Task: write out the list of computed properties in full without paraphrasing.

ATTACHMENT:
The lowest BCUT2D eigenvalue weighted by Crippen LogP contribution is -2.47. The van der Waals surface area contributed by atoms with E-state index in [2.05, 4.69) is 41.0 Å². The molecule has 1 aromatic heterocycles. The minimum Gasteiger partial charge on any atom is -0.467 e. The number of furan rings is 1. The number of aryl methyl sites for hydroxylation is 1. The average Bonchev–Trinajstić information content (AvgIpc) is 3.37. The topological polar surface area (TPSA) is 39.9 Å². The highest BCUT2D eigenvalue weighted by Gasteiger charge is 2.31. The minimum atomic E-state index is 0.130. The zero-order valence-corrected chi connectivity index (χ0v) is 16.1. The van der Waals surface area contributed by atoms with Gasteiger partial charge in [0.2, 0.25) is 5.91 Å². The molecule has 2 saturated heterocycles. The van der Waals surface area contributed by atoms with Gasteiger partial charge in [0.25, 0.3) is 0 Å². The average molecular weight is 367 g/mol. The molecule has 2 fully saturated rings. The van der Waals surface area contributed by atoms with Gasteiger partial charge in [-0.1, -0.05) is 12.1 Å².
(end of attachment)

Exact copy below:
The lowest BCUT2D eigenvalue weighted by Crippen LogP contribution is -2.47. The van der Waals surface area contributed by atoms with E-state index in [2.05, 4.69) is 41.0 Å². The molecule has 1 aromatic heterocycles. The minimum Gasteiger partial charge on any atom is -0.467 e. The number of furan rings is 1. The number of aryl methyl sites for hydroxylation is 1. The average Bonchev–Trinajstić information content (AvgIpc) is 3.37. The topological polar surface area (TPSA) is 39.9 Å². The highest BCUT2D eigenvalue weighted by Gasteiger charge is 2.31. The minimum atomic E-state index is 0.130. The zero-order valence-corrected chi connectivity index (χ0v) is 16.1. The van der Waals surface area contributed by atoms with Gasteiger partial charge in [0.2, 0.25) is 5.91 Å². The molecule has 2 saturated heterocycles. The van der Waals surface area contributed by atoms with Gasteiger partial charge in [0.25, 0.3) is 0 Å². The average molecular weight is 367 g/mol. The molecule has 2 fully saturated rings. The van der Waals surface area contributed by atoms with Gasteiger partial charge in [-0.1, -0.05) is 12.1 Å².